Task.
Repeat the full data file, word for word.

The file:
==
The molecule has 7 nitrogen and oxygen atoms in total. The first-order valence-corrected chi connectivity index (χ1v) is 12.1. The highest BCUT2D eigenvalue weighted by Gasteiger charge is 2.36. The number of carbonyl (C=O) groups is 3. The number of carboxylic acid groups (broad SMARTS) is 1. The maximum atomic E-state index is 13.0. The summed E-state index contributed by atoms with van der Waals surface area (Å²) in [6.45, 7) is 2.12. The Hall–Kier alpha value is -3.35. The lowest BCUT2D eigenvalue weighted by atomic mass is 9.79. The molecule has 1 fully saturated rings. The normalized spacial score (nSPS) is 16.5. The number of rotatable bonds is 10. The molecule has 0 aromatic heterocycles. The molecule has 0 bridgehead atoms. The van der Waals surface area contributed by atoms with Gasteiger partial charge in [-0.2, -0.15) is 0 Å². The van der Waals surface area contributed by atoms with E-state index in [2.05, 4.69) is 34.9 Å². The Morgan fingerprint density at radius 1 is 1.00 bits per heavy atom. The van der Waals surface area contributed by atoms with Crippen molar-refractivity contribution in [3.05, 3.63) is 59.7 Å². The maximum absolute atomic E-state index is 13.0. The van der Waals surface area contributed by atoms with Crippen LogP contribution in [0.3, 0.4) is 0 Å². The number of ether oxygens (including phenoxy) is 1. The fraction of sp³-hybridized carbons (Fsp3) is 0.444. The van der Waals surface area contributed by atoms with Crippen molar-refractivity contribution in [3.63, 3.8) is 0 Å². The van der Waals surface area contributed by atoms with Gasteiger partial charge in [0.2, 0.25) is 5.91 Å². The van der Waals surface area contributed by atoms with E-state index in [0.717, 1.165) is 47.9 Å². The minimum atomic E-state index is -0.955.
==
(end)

The molecule has 7 nitrogen and oxygen atoms in total. The first-order valence-corrected chi connectivity index (χ1v) is 12.1. The highest BCUT2D eigenvalue weighted by Gasteiger charge is 2.36. The number of carbonyl (C=O) groups is 3. The number of carboxylic acid groups (broad SMARTS) is 1. The maximum atomic E-state index is 13.0. The summed E-state index contributed by atoms with van der Waals surface area (Å²) in [6.45, 7) is 2.12. The Hall–Kier alpha value is -3.35. The lowest BCUT2D eigenvalue weighted by atomic mass is 9.79. The molecule has 1 fully saturated rings. The normalized spacial score (nSPS) is 16.5. The number of rotatable bonds is 10. The molecule has 0 aromatic heterocycles. The molecule has 0 bridgehead atoms. The van der Waals surface area contributed by atoms with Gasteiger partial charge in [-0.2, -0.15) is 0 Å². The van der Waals surface area contributed by atoms with E-state index in [2.05, 4.69) is 34.9 Å². The Morgan fingerprint density at radius 1 is 1.00 bits per heavy atom. The van der Waals surface area contributed by atoms with Crippen molar-refractivity contribution in [3.05, 3.63) is 59.7 Å². The maximum absolute atomic E-state index is 13.0. The van der Waals surface area contributed by atoms with Crippen LogP contribution in [0.3, 0.4) is 0 Å². The number of ether oxygens (including phenoxy) is 1. The fraction of sp³-hybridized carbons (Fsp3) is 0.444. The van der Waals surface area contributed by atoms with Crippen molar-refractivity contribution in [3.63, 3.8) is 0 Å². The van der Waals surface area contributed by atoms with Gasteiger partial charge in [0.2, 0.25) is 5.91 Å². The van der Waals surface area contributed by atoms with E-state index in [0.717, 1.165) is 47.9 Å². The minimum atomic E-state index is -0.955.